One year ago at this exact time, the Washington Redskins were a team trapped in turmoil, and it was only getting worse.
Franchise quarterback Robert Griffin III was still recuperating from reconstructive knee surgery, preparing to don a 17-ounce knee brace for the duration of his second season. And there was a perception that the relationship between RGIII and then-head coach Mike Shanahan had soured, something that was exacerbated by comments made publicly. In fact, Griffin had to state publicly, not once but twice, that there was no rift or power struggle between him and his head coach, which is far from ideal.
Juxtapose those mental images with these real ones...
As the 'Skins yuk it up with detective Rust Cohle himself, you get the sense there's been an attitude shift in Ashburn.
It helps that, for the first time since he was drafted 25 months ago, Griffin is no longer under a microscope. He's not the savior with an anvil on his shoulders like in 2012, and his right knee is fully healed this time around.
"The storylines don't all lead back to me and that's fine," Griffin said this week, per ESPN.com. "It's about 'we.' It's time for us. We got a new coach. We have new additions. All the guys are here doing great things."
It also helps that Shanahan and his son are gone. It appears as though this team lost faith in that duo as the 2013 campaign spiraled out of control, so it was time for big changes and fresh faces.
Fresh faces like new head coach Jay Gruden, who has displayed nothing but excitement about his new offense and its leader. Fresh faces like Jason Hatcher, the veteran defensive tackle Washington stole from the division rival Cowboys who has already been talking up this defense.
And of course, fresh faces like DeSean Jackson, who was poached from the division rival Eagles. The three-time Pro Bowler immediately makes life easier for Griffin. A "little nick" to Jackson's hamstring is about the only bad news coming out of Redskins Park these days.
Hatcher and Jackson are on board because the front office actually had money to spend this offseason. Salary cap sanctions were no longer handcuffing owner Dan Snyder and general manager Bruce Allen during free agency, which gave them the ability to properly address areas of need.
That's part of the reason everyone seems happy right now in D.C.
Does top pass-rusher Brian Orakpo want to be lassoed by the franchise tag? Of course not. But Orakpo refuses to pout and won't hold out. From The Washington Post:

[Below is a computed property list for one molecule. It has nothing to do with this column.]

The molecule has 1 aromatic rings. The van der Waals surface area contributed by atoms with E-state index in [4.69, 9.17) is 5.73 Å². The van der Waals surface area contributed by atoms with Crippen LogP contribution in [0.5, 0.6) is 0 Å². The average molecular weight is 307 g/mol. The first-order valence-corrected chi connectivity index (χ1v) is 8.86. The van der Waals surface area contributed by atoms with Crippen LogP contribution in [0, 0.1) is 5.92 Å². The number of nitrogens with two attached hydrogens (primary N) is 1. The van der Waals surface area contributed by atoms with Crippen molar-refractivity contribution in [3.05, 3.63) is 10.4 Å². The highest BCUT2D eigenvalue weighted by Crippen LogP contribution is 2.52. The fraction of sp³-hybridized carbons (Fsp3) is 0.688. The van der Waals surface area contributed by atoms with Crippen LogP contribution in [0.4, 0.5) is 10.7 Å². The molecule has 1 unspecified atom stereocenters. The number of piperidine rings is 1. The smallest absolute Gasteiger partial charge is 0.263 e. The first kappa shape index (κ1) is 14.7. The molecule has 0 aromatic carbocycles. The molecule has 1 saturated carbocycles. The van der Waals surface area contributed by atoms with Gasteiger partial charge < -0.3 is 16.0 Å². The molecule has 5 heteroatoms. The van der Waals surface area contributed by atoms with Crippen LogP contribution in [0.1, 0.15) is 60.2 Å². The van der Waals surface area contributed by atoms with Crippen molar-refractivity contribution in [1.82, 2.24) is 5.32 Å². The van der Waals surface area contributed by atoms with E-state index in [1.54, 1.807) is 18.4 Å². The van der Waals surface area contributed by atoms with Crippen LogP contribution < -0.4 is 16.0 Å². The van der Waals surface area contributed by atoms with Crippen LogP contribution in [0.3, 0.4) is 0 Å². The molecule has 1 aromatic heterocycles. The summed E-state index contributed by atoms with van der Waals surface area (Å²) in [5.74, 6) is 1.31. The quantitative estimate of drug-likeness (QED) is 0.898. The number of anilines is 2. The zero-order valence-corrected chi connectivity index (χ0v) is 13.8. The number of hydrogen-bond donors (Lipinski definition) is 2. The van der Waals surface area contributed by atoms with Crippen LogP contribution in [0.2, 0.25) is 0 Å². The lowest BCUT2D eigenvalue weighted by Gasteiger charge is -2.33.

"Once I signed on the dotted line, I don’t have to be here. I could still [stay away] like the majority of NFL players do when they [get tagged]. But nothing in my DNA wants to do that. I love my teammates. I wasn’t going to miss this opportunity."
And Orakpo has also gone out of his way to praise the addition of second-round pick Trent Murphy, per ESPN.com, despite the fact Murphy could be his replacement down the line.
Griffin himself is making positive changes. He has spoken about the importance of having a full offseason to work on his game and get acclimated to the offense, which is something he missed last year.
"Robert is able to be comfortable," Santana Moss told USA Today. "When you're not comfortable, you can't go out there and be yourself. I don't know whether it's the knee brace or him just being able to practice with us more. ... If you can't play this game comfortable, it's impossible for you to have confidence that you can do the job.
"You can see a more confident guy, especially in his legs," Moss added. "I just hope we have a season to remember. ... I feel like we have the team to do that. I hope we put all that other (drama) stuff behind us."
From ESPN.com's John Keim at last week's organized team activities:
But in practice Thursday, Griffin held the ball higher—at the top of the numbers. He also threw with a more narrow base. He likes doing this because he feels more free, giving him the ability to bounce the pocket a little better. Not every quarterback throws with the same base, much like not every hitter uses the same stance at the plate.
Griffin also was throwing more over the top; less windup. So the ball came out a little quicker. He was not always accurate, but he was not off as much as he was, say, last summer when coming back in training camp. And keep in mind that even as a rookie in practice Griffin would have off days throwing the ball.
Regardless, Griffin’s fundamentals were more consistent than they were during the season.
I know it's only June, but right now the good is kicking the bad's ass. That's encouraging for those who suffered throughout 2013, starting the moment Griffin tore his ACL and LCL in a playoff loss to the Seahawks.
It's almost hard to believe this cheery team is the same one that recently had its mascot blasted by half of the United States Senate, but the 'Skins aren't letting the name debate become a distraction. That's the way it should be.
It goes to show how quickly NFL teams can go from bad to good and good to bad. I mean, this is a team that went from worst to first and back to worst in the NFC East over a three-year span. And though no games have been played yet, there's a real chance that Washington could recover from a three-win season and get back to the top of the division in 2014.
Frankly, though, that's the only way the Redskins can sustain this feeling. Everything's good when you're winning, and everything sucks when you're losing. The 'Skins have to deliver on the field this fall, or they'll risk falling back into that dark hole.
Right now, there's little reason to believe they won't bounce back in a big way.